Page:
To the hand brake manufacturer and car builder the whole thing is called a "hand brake set."  I've been in the factory (of just one hand brake manufacturer) and watched the hand brakes being assembled.  The product being produced was a hand brake and included the brake wheel.


Some folks say "brake wheel" when I suspect they may mean "hand brake."  I'm never sure.  Are there those who would be satisfied with the correct brake wheel attached to any lump of plastic representing the hand brake?  I hope not.  Unfortunately some HO scale hand brakes approach "lump of plastic." 


Bottom line, we can use the terms "brake wheel" or "hand wheel" and "hand brake."  But just as some cling to "roof walk" instead of "running board" I fear . . .  Well, old habits die hard.


*In some instances the vertical motion of the hand brake was changed to horizontal motion by a sheave wheel, not supplied by the hand brake manufacturer, instead of a bell crank.


Gene Green

Excessively verbose as usual.



Re: Kadee Brake Wheel w/Brake Housings (or Brake Wheel Assembly)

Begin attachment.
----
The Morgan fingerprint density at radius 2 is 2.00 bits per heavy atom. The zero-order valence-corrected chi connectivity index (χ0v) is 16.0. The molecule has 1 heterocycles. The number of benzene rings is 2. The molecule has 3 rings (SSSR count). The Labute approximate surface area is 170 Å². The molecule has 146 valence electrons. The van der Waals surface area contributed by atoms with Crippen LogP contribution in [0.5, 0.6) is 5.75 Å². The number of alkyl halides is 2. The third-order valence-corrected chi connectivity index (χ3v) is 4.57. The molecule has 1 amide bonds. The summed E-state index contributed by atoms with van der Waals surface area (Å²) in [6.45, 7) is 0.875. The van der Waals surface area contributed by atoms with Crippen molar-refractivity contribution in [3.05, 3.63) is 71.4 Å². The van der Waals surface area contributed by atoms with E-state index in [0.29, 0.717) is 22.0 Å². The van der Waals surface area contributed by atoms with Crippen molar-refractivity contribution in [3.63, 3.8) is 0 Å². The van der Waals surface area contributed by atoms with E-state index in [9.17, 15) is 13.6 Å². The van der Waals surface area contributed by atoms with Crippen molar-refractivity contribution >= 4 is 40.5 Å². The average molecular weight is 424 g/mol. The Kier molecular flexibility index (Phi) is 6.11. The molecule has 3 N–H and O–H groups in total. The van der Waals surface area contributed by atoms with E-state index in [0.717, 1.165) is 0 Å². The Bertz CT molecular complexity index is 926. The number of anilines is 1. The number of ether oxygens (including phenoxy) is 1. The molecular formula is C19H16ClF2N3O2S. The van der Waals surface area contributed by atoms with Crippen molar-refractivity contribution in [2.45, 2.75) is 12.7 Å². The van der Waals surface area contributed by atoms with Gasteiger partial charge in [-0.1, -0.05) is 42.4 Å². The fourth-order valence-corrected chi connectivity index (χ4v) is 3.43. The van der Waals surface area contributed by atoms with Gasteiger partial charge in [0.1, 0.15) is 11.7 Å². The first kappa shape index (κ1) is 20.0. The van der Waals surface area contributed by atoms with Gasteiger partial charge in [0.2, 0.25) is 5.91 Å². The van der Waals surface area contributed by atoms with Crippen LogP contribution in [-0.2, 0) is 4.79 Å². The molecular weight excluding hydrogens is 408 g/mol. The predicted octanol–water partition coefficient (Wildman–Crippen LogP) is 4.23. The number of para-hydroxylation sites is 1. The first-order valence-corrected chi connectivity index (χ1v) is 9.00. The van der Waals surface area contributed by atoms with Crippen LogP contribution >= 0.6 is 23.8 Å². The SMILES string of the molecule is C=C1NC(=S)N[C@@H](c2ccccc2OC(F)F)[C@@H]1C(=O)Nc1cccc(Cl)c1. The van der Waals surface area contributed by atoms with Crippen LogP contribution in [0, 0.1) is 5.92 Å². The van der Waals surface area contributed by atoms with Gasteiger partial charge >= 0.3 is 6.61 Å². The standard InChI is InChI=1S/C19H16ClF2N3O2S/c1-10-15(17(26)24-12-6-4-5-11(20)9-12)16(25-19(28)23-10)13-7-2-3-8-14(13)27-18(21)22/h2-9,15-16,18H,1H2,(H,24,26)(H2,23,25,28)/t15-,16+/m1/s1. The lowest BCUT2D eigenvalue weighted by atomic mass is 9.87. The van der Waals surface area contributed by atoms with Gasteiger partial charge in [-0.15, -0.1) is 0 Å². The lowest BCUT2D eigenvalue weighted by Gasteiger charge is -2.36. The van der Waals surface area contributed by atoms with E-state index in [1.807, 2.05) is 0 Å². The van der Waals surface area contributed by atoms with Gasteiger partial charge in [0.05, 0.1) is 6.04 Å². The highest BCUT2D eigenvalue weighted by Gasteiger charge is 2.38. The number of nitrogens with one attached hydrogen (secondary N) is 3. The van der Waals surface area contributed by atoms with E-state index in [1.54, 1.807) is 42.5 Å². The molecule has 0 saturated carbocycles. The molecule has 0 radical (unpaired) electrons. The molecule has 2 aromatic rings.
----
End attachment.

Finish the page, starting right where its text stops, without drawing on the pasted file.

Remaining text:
Bill Welch
 

I spoke to Sam Clark yesterday to get the scoop on these un-cataloged parts—for $3.00 we get this assembly and the retainer valve and piping. I am planning to order three each of the five steam era BW assemblies in BCR and see how it goes. Sam said to throw in a few bucks for postage.

Bill Welch


DLW 98874 Builders Photo (ACF)

Schuyler Larrabee
 

Here is a link to a builders photo of a 1927 DL&W Box car built by American
Car & Foundry. Part of the ACF photo collection posted on the John Barriger
LIbrary's Flickr page.

https://flic.kr/p/DtqZpB

Schuyler


Re: Kadee Brake Wheel w/Brake Housings (or Brake Wheel Assembly)

Greg Martin
 

Bill,
 
We covered this when we did the SP B-40-12A as Sam Clark did several donations for that project and one was the brake wheel housing. If I am not mistaken and memory serves me right there is a peg in the center of the housing... the housing is 18-inches centerline of the car to centerline of the housing, not that hard to figure.  I can't remember the drill size, but I believe it is in my notes and I simply drilled it tight and forced the square peg in the round hole... 3^)  It is a most beautiful piece...
 
Greg Martin  
 
Eventually all things merge into one and a river runs through it.
Norman Maclean
 
 

In a message dated 7/25/2016 4:35:07 A.M. Pacific Daylight Time, STMFC@... writes:
 

Although they don't seem to be officially "Cataloged" I do know that what I will call "the Brake Wheel Assembly" is available from Kadee. I discovered this part when I opened my Tennessee Central steel boxcar kit then offered by Smokey Mountain a few years ago. A modeling friend recently confirmed this to me, saying he had gotten some of the "assemblies" from Sam Clark at Kadee.